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Supreme Court, 13 July 1994

A Bosnian Serb who had been arrested in Austria for having allegedly committed genocide and other crimes (murder and arson) in the former Yugoslavia challenged the legality of his detention before the Regional Supreme Court (Linz). On 1 June 1994, this court ruled that he was lawfully detained and asserted the competence of Austrian jurisdictions in connection with the acts he had allegedly committed. The suspect subsequently lodged an appeal before the Supreme Court, arguing mainly, at this stage, that Austria was not competent to try him for the acts concerned and that such acts were in any case not punishable under the law applicable to him at the time, including the law of war. The Supreme Court rejected these arguments and confirmed the decision of the lower jurisdiction.

The appellant argued that the lower jurisdiction had erred in referring to Art. 64 of the Penal Code (acts committed abroad which are punished without consideration for the law in force in the place where they were committed) instead of to Art. 65 (acts committed abroad which are only punished if they are punishable under the law in force in the place where they were committed) to establish the competence of Austrian courts. The Supreme Court briefly replied that article 65 was in any case the only provision to take into consideration since all previous decisions established the competence of Austrian courts on the basis of Art. 65, para. 1.2.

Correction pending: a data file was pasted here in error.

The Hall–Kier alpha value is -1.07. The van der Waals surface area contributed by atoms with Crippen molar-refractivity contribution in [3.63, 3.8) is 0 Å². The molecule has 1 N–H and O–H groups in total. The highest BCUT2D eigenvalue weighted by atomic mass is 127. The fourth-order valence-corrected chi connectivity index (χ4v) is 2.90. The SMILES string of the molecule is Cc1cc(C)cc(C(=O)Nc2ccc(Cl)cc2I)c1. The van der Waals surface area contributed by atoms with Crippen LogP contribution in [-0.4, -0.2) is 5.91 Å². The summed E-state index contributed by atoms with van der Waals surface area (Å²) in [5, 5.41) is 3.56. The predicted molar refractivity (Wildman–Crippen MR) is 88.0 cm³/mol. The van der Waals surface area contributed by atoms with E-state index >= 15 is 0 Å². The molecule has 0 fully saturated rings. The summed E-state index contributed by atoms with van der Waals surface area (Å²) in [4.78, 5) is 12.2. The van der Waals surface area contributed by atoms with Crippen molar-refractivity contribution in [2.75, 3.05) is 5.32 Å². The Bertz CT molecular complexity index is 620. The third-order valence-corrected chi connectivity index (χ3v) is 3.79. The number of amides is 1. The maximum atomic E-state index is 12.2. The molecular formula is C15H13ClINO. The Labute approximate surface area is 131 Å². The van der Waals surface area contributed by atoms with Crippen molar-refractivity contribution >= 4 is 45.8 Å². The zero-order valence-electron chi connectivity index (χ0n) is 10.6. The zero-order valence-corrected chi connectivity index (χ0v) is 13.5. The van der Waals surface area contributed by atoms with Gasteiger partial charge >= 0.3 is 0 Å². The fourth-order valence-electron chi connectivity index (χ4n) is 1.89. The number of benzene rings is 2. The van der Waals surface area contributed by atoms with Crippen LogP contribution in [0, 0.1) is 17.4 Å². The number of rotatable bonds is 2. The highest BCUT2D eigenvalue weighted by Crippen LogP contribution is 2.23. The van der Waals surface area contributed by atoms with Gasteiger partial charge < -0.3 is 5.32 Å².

The Supreme Court then indicated that the acts allegedly committed were indeed punishable under the criminal law in force in the place where they had been committed (Bosnia-Herzegovina) and that they could not be justified under the law of war (the Geneva Conventions and their Protocols and the Hague Conventions). It added that a further requirement of Art. 65, para. 1.2, had been met since extradition was impossible – not because of the nature of the alleged crimes, but for practical reasons alone. On this last point, the Supreme Court referred to Art. 7 of the UN Convention on Genocide, which states that "[g]enocide and the other acts enumerated in article III [conspiracy, incitement and attempt to commit genocide, and complicity in genocide] shall not be considered as political crimes for the purpose of extradition".

As for the appellant's concern that he might be tried three times for the same alleged acts (in Austria, in Bosnia-Herzegovina and by the International Criminal Tribunal for the former Yugoslavia), the Supreme Court replied by referring to Art. 10 of the Statute of the International Criminal Tribunal for the former Yugoslavia (Non-bis-in-idem) and to Art. 96 of the Yugoslav criminal code, which states that sentences served in a foreign country for the same acts should be taken into account by the national judge.

For all these reasons, the Supreme Court dismissed this appeal based on the claim that a fundamental right (personal liberty) had been violated.